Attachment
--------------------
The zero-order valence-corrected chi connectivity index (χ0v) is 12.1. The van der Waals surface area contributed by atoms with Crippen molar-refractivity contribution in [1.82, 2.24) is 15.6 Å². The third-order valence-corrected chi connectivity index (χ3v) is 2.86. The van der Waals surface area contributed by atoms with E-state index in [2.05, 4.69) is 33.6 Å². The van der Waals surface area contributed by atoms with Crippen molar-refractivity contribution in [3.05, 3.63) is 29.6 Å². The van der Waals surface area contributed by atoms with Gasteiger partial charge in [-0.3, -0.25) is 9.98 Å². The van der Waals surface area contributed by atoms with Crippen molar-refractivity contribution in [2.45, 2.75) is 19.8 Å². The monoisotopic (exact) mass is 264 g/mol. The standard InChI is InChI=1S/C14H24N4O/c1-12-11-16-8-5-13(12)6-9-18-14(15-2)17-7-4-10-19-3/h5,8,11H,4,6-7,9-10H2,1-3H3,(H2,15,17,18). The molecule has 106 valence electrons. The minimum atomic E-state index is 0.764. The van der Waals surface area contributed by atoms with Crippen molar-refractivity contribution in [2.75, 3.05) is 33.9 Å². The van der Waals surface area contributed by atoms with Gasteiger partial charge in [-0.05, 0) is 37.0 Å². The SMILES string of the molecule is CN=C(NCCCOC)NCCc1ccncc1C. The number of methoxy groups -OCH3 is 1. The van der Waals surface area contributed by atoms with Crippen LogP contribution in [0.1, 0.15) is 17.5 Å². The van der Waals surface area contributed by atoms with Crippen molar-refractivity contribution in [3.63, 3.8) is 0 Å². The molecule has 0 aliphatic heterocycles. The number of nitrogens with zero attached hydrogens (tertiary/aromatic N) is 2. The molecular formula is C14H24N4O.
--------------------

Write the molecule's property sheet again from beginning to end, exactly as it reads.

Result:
The zero-order valence-corrected chi connectivity index (χ0v) is 12.1. The van der Waals surface area contributed by atoms with Crippen molar-refractivity contribution in [1.82, 2.24) is 15.6 Å². The third-order valence-corrected chi connectivity index (χ3v) is 2.86. The van der Waals surface area contributed by atoms with E-state index in [2.05, 4.69) is 33.6 Å². The van der Waals surface area contributed by atoms with Crippen molar-refractivity contribution in [3.05, 3.63) is 29.6 Å². The van der Waals surface area contributed by atoms with Gasteiger partial charge in [-0.3, -0.25) is 9.98 Å². The van der Waals surface area contributed by atoms with Crippen molar-refractivity contribution in [2.45, 2.75) is 19.8 Å². The monoisotopic (exact) mass is 264 g/mol. The standard InChI is InChI=1S/C14H24N4O/c1-12-11-16-8-5-13(12)6-9-18-14(15-2)17-7-4-10-19-3/h5,8,11H,4,6-7,9-10H2,1-3H3,(H2,15,17,18). The molecule has 106 valence electrons. The minimum atomic E-state index is 0.764. The van der Waals surface area contributed by atoms with Crippen molar-refractivity contribution in [2.75, 3.05) is 33.9 Å². The van der Waals surface area contributed by atoms with Gasteiger partial charge in [-0.05, 0) is 37.0 Å². The SMILES string of the molecule is CN=C(NCCCOC)NCCc1ccncc1C. The number of methoxy groups -OCH3 is 1. The van der Waals surface area contributed by atoms with Crippen LogP contribution in [0.1, 0.15) is 17.5 Å². The van der Waals surface area contributed by atoms with Crippen molar-refractivity contribution in [3.63, 3.8) is 0 Å². The molecule has 0 aliphatic heterocycles. The number of nitrogens with zero attached hydrogens (tertiary/aromatic N) is 2. The molecular formula is C14H24N4O.